And who runs elections in Democratic jurisdictions? A very fine and very depressing report from Philly.Com, via the excellent Chris Harper, about Philadelphia city commissioner Marge Tartaglione, whose job it is to organize elections.
Marge won’t go down without a fight. With continued support from the city’s Democratic organization, she’s unlikely to go down, period.
But she’s on the unpopular side of issues and controversies that could derail her plans.
Tartaglione’s one-day “retirement” in 2008, permitting her to collect $288,000 under the city’s deferred-retirement program, has drawn criticism — and prompted a lawsuit to try and force her off the ballot.
Tartaglione’s own daughter, Renee, was forced to resign from her staff in November after the city’s Board of Ethics documented blatant violations of the City Charter’s ban on politicking by employees.
Renee was running the Democratic organization in Kensington’s 19th ward while her husband, ward leader Carlos Matos, was in federal prison for bribery. Among other offenses, Renee printed sample ballots intended to mislead voters about a Matos rival.
So far, Marge Tartaglione has refused to discuss what she knew about Renee’s activities.
Two government watchdog organizations — the Committee of Seventy and the Pennsylvania Intergovernmental Cooperation Authority, a state-appointed panel overseeing city finances — have both called for abolishing the city commissioners, saying it’s expensive and unnecessary to have elected officials running city elections.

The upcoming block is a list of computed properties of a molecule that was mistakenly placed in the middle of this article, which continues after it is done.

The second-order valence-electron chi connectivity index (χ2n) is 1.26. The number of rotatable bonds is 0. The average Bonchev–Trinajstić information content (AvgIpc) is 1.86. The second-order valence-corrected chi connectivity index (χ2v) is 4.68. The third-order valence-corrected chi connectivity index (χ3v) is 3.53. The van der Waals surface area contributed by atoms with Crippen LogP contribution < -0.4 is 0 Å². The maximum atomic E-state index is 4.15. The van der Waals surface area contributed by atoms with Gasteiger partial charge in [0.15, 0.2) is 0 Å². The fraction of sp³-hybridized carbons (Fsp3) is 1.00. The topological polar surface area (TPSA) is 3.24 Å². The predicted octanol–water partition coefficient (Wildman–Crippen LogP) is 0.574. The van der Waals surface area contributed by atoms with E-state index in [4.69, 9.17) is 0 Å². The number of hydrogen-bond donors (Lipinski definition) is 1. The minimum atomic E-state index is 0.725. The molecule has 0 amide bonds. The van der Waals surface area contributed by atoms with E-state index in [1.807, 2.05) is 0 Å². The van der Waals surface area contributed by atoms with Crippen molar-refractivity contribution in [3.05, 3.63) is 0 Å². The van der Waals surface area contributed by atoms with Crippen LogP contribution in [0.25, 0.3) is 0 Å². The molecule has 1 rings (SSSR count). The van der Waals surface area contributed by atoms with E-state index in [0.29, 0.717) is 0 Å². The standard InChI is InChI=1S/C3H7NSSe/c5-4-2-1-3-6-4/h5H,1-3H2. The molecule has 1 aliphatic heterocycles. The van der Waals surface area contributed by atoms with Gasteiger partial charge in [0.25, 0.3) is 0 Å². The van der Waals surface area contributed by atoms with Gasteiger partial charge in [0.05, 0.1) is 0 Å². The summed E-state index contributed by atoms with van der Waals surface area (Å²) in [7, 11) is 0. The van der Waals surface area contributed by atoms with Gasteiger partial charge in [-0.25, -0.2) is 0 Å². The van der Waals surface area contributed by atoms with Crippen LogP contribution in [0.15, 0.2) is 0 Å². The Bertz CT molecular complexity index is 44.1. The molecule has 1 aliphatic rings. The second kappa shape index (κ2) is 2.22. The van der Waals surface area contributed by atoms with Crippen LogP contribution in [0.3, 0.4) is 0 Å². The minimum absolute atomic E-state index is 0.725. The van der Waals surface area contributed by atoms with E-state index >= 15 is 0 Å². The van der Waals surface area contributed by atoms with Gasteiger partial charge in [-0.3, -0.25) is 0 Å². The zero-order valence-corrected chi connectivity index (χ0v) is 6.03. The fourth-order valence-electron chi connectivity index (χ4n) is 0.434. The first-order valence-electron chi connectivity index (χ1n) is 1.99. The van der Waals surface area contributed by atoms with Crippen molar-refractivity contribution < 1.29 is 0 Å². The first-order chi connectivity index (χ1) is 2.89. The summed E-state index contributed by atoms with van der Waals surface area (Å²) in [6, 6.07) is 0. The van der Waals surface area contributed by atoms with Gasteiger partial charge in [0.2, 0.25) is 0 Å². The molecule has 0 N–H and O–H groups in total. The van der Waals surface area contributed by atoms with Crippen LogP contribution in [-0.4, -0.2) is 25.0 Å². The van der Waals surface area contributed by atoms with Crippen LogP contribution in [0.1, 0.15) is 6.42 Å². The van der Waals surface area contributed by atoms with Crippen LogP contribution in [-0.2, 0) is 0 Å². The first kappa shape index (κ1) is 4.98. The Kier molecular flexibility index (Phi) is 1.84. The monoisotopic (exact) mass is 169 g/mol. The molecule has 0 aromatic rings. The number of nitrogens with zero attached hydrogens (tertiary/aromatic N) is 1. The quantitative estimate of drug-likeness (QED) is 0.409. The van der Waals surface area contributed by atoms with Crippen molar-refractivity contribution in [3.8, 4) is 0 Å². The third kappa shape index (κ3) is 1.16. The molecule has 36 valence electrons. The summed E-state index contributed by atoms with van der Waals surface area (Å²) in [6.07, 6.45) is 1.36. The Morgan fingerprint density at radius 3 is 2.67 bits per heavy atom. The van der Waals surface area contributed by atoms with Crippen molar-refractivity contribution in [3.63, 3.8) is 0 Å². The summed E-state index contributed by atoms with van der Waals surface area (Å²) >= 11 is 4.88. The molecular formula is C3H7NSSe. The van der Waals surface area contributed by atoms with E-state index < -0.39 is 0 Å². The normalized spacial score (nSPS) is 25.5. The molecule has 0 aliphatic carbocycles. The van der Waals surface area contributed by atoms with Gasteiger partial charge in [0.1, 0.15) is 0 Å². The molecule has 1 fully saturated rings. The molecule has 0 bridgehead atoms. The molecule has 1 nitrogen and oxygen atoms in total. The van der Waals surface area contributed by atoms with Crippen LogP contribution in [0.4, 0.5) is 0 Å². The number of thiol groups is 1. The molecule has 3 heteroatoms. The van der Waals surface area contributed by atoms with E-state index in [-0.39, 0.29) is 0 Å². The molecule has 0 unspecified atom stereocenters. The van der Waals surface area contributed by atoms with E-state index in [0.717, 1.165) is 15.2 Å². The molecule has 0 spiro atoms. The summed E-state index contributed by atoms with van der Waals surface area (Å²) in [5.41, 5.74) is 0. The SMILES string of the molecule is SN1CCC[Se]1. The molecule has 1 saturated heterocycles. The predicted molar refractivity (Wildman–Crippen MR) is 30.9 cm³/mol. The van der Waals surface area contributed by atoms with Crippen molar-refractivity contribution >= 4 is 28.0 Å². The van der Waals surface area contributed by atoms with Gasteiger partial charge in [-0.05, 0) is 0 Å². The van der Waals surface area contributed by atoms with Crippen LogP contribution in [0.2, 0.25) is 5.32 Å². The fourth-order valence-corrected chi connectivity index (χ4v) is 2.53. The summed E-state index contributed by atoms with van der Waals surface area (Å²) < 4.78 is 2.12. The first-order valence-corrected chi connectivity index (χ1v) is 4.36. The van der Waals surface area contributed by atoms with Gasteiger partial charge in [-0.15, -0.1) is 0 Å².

Philadelphia’s election shenanigans are legendary: boxes of ballots taken out of prisons, polling places in bars and Democratic bigwigs’ offices, the occasional Black Panther hooliganism, etc. But it is not just Philadelphia; check out a South Texas Democratic primary some time. The American electoral system is defective, and in many jurisdictions it is plainly corrupt, a fact that inevitably undermines public trust in our institutions. That lack of trust in turns makes our institutions even less effective, producing a vicious circle that leads to things like . . . Philadelphia, or your local public-school system.
Every time there is an effort to clean up a corrupt election practice, Democrats howl that Republicans are trying to disenfranchise voters. But Republicans don’t howl when somebody proposes that voters show a valid ID at the polls or when somebody asks that steps be taken to ensure that absentee ballots are filled out by actual voters, rather than by local party machines. There’s a lesson in that: It’s not as though corrupt Republicans could not benefit from these kinds of practices. (Question: Which party supports voting rights for felons?) But the truth is that absentee-ballot harvesting campaigns and the like tend to benefit Democratic machines. And cleaning up these practices will be a job that falls to Republicans.